Open Payments Physician Review and Dispute Period Began on April 6 and will last for 45 days: As part of the Open Payments program (“Sunshine Law”) physicians and teaching hospitals can review payments attributed to them beginning on April 6, 2015. Drug and medical device makers (“Applicable Manufacturers”) are required to report certain payments made to physicians and teaching hospitals on an annual basis. Physician and teaching hospital participation in the program is voluntary, but it is encouraged that physicians and teaching hospitals review, and if necessary, dispute payments that are attributed to them before the information is made public on June 30, 2015. After the review and dispute period ends, physicians and teaching hospitals can continue to register and initiate disputes, but resolutions of disputes will not be publicly displayed until the next reporting cycle. To review data, physicians and teaching hospitals must register in both the CMS Enterprise Portal and the Open Payments system. This is the second reporting cycle for Open Payments and it covers payments made by Applicable Manufacturers in 2014. Last year, CMS published information about 4.45 million payments valued at $3.7 billion for the last five months of 2013.
CMS Imposes Record Number of Medicare Advantage Fines in Q1: During the first quarter of 2015, the CMS has fined Medicare Advantage plans at a record pace. The CMS fined practices to the tune of almost $2.5 million in civil monetary penalties. In comparison, there was a single $50,000 fine in the first three (3) months of 2014. The CMS also lifted enrollment sanctions on three (3) companies that had fallen far out of compliance, saying their deficiencies had been rectified. Civil monetary penalties are the most common and lowest-level enforcement actions the CMS takes. Intermediate sanctions, such as immediately suspending a health plan from marketing or enrolling members, are considered to be more damaging to the insurer’s business. Although the monetary amount of fines pales in comparison with the billions of dollars Medicare pays private Advantage health plans every year to cover beneficiaries, it is a clear sign of the heightened level of scrutiny and auditing by the CMS.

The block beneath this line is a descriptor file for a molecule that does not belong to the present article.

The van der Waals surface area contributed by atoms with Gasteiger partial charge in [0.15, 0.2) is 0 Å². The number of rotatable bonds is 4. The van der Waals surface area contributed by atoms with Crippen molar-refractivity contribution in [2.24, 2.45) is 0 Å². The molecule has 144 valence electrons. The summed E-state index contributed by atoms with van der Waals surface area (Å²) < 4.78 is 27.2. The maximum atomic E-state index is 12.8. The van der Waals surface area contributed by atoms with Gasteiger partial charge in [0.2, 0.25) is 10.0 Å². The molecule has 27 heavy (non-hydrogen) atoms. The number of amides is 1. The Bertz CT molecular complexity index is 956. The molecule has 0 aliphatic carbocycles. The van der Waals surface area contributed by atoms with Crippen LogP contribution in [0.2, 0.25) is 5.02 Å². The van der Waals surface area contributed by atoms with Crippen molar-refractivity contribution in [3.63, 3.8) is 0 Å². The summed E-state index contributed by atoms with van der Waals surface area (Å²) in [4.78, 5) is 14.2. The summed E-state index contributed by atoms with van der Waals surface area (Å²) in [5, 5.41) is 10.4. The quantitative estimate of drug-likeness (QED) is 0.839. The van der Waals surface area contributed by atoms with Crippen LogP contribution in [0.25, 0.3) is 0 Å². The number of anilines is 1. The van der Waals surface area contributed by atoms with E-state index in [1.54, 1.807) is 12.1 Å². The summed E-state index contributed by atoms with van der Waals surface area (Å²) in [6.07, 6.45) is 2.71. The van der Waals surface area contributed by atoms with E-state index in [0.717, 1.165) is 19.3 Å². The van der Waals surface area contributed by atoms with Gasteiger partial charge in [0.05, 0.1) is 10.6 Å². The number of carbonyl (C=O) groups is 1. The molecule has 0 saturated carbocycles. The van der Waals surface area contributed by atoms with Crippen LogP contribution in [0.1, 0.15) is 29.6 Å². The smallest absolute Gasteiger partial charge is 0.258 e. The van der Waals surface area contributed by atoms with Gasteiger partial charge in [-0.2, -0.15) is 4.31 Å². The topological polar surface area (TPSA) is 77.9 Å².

New Law in Effect Protects Consumers from Surprise Bills and Emergency Services: As of March 31, 2015 a new law went into effect protecting consumers from bills for out-of-network emergency services in a hospital if the patient is covered through an HMO or insurer subject to NY law (coverage that is not self-insured). The patient is not required to pay the non-participating physician charges for emergency services that are more than what the patient would pay for out of pocket costs for a participating physician, such as the in-network co-payment, coinsurance or deductible. The health plan must pay the physician an amount it determines is reasonable for the emergency services, or negotiate with the physician. If the physician and health plan do not agree on the amount that is reasonable for the emergency services, either the non-participating physician or the health plan may submit a dispute to the dispute resolution process. The law also provides a dispute resolution process for “surprise bills.” If a patient has coverage through an HMO or insurer subject to NY law, a physician’s bill to the patient will be considered a surprise bill if the patient receives services from a non-participating physician at a participating hospital or ambulatory surgical center and: (1) a participating physician was not available; or (2) a non-participating physician provided services without the patient’s knowledge; or (3) unforeseen medical circumstances arose at the time the health care services were provided. A bill is also a surprise bill if a patient is referred by a participating physician to a non-participating provider without explicit written consent of the insured acknowledging that the participating physician is referring the insured to a non-participating provider and that the referral may result in costs not covered by the health care plan. If an insured receives a surprise bill, the insured may make an assignment to the non-participating physician, and then the non-participating physician must bill the insured’s health plan for the services.